I do see a lot of experienced folks over the internet giving interview tips, sharing advice like you need to have at least 3/5/10 projects in your portfolio and all the other things I never relate to. For one that for my first job, I never made a CV or a portfolio. Not that I am recommending you not to make one but this is very utopian way of thinking that having a portfolio equals getting a job or vice versa. Basically, if you ask me, the only interview tip I have is to wear comfortable (ideally running) shoes if you go for onsite interview (That’s another story I’ll share soon ;)). Number of projects really don’t matter if you provide confidence of high ROI to the hiring manager.
Working as a fresher designer
While usual expectation is that landing a job is the toughest bit and things go pretty smooth after that, it surely wasn’t the case for me. For starters, neither I, nor anyone else in the company knew what exactly I was there for. I was asked to contribute to content team (basically make visual assets like social media posts, visual decks, etc.) along with platform team (provide UI mocks).
UI was area I knew nothing about but found it very intriguing. I remember getting into the meetings and writing down all the words that I didn’t quite understand to look up later. I was the first hire designer in the team so neither the culture of design was fully established, nor I had a senior to learn from. I was completely dependent on the people around and the internet. While folks around me were very supportive, but there’s only so much they could do to help. Ramping up was required from my end. Since learning and making was happening in parallel, I would spend extra hours after office to learn whatever I could to make sense of what I was doing.
From learnings pov, those were the most important 6months in my life and the feeling of fulfillment I had was something I never experienced before, even in college. At that point, I was asked to focus completely on platform side of things. Basically, me becoming a UX designer wasn’t completely my decision; I was led to it, for good.
I do get a lot of ‘mentorship’ requests from folks who also want to walk down the same path of architecture to UX as I did. In most cases, the expectation is that I’ll share some insider trick which will help them land a job really quick.
While I understand the pov and desperation (been there), honestly there wasn’t one thing that I did which led me to where I am. I did not follow a conventional path of pursuing masters or bootcamp/ online course. I did not make a CV or a portfolio to showcase my skills. I did not get my job through on-campus placement. I just defined a few things for me like what path not to walk and went ahead with the flow.
If you put me back to that time, there’s no guarantee I’ll reach where I am today or even if that same path would work for me. A lot of what happened can be attributed to luck. I’m still learning and hopefully someday I’ll have answers to questions I’m asked. As of now, I don’t.
However, if you’re also looking to walk the same path, here are some questions I’ll recommend you asking yourself before making a call -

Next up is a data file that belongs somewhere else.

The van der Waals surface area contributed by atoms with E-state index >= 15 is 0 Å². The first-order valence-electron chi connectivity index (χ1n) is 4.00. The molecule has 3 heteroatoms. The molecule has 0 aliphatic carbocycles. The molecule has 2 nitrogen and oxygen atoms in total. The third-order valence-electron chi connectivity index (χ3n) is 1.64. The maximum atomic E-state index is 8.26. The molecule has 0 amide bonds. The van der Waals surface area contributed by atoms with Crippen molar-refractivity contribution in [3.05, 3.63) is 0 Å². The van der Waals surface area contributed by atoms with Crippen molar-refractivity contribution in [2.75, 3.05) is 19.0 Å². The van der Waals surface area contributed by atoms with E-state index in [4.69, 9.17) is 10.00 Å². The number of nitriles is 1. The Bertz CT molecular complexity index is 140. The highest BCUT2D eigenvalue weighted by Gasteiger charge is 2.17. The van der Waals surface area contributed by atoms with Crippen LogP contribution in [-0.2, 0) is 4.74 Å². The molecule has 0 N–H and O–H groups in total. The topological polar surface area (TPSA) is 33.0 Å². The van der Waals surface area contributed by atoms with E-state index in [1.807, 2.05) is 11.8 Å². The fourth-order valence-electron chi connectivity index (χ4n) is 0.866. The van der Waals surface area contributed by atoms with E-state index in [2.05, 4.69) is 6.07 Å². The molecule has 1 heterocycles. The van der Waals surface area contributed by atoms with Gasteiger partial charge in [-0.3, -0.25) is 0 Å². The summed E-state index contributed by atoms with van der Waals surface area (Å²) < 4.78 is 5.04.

- What is it about architecture that you do not like. Be as specific as possible and don’t lie to yourself. Answer in 3–4 words. On the same note, I’ll recommend reading —
- Why exactly are you considering UX as an alternate to architecture. Do you know enough about what you’re getting into? Do you know enough about other fields you’re missing out on?
- What kind of life you see for yourself 1years, 4years and 10 years from now? Be as descriptive as you can. Now ask if your choice of career lead you there? Basically, if 10years down the line, if you see yourself running your own company, would you rather work in a startup tomorrow or a MNC?
Also, extracting some of the ‘things that worked for me’ from my story, here are some bits of advice if can share. Take it with a pinch of salt that things that worked in my case might not work for you or vice versa.
- Be very mindful of the fact that you’re switching because you WANT to be a UX designer. It’s not easy spending hours learning about something that doesn’t meet your interest. On top of it, learning never ends.
- Focus on the craft. Your work defines who you are. Between the time I entered the field v/s today, I see the competition increased multifold. UX is a beginner friendly field which opens the gates for anyone and everyone who has access to a PC and internet. That means a lot more work is required to stay relevant than entering.
- Do not follow every advice you get (including mine).
- Avoid getting into discussion of tools/ tricks/ right-wrongs, etc. This is a rabbit-hole which takes up lot of time and energy and doesn’t yield anything. I see a lot of designers debating about tools they use, way they name their layers, their job titles, etc. Again, it might not be completely BS but I am not aware if anything meaningful ever came out of it.
Finally, I intend to keep this blog an open repository of my views and will revisit if I find something meaningful worthy to be added. Also, please feel free to drop in any question/ queries you might have. Thanks for reading till the end.
Also, good luck :)